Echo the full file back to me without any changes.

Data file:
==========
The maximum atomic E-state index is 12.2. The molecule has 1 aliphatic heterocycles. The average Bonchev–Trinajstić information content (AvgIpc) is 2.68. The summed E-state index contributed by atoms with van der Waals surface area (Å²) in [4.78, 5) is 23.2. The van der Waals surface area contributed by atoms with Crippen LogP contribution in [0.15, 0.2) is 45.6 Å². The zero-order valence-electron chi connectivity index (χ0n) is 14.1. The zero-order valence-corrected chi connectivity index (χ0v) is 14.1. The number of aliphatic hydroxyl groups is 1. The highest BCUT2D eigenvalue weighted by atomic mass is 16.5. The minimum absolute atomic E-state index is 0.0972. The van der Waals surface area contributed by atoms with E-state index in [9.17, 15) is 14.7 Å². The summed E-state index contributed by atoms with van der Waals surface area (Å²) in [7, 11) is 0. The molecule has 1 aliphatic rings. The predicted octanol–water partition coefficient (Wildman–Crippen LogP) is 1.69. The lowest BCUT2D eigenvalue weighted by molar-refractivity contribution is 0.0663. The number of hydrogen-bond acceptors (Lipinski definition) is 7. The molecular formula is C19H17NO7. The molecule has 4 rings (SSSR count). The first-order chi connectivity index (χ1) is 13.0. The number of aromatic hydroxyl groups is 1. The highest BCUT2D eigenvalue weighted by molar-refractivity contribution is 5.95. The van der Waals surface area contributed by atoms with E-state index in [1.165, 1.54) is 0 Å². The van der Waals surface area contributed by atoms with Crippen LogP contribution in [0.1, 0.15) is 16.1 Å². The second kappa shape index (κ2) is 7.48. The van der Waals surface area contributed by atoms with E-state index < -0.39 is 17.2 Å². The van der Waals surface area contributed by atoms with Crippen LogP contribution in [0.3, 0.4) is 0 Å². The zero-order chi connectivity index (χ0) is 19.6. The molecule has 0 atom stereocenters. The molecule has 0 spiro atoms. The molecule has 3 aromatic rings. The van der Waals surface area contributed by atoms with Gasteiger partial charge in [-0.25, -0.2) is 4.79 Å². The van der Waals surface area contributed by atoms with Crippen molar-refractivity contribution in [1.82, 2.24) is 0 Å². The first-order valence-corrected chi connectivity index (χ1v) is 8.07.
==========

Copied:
The maximum atomic E-state index is 12.2. The molecule has 1 aliphatic heterocycles. The average Bonchev–Trinajstić information content (AvgIpc) is 2.68. The summed E-state index contributed by atoms with van der Waals surface area (Å²) in [4.78, 5) is 23.2. The van der Waals surface area contributed by atoms with Crippen LogP contribution in [0.15, 0.2) is 45.6 Å². The zero-order valence-electron chi connectivity index (χ0n) is 14.1. The zero-order valence-corrected chi connectivity index (χ0v) is 14.1. The number of aliphatic hydroxyl groups is 1. The highest BCUT2D eigenvalue weighted by atomic mass is 16.5. The minimum absolute atomic E-state index is 0.0972. The van der Waals surface area contributed by atoms with E-state index in [9.17, 15) is 14.7 Å². The summed E-state index contributed by atoms with van der Waals surface area (Å²) in [7, 11) is 0. The molecule has 1 aliphatic rings. The predicted octanol–water partition coefficient (Wildman–Crippen LogP) is 1.69. The lowest BCUT2D eigenvalue weighted by molar-refractivity contribution is 0.0663. The number of hydrogen-bond acceptors (Lipinski definition) is 7. The molecular formula is C19H17NO7. The molecule has 4 rings (SSSR count). The first-order chi connectivity index (χ1) is 13.0. The number of aromatic hydroxyl groups is 1. The highest BCUT2D eigenvalue weighted by molar-refractivity contribution is 5.95. The van der Waals surface area contributed by atoms with E-state index in [1.165, 1.54) is 0 Å². The van der Waals surface area contributed by atoms with Crippen LogP contribution in [0.1, 0.15) is 16.1 Å². The second kappa shape index (κ2) is 7.48. The van der Waals surface area contributed by atoms with E-state index < -0.39 is 17.2 Å². The van der Waals surface area contributed by atoms with Crippen LogP contribution in [0.3, 0.4) is 0 Å². The zero-order chi connectivity index (χ0) is 19.6. The molecule has 0 atom stereocenters. The molecule has 0 spiro atoms. The molecule has 3 aromatic rings. The van der Waals surface area contributed by atoms with Gasteiger partial charge in [-0.25, -0.2) is 4.79 Å². The van der Waals surface area contributed by atoms with Crippen molar-refractivity contribution in [1.82, 2.24) is 0 Å². The first-order valence-corrected chi connectivity index (χ1v) is 8.07.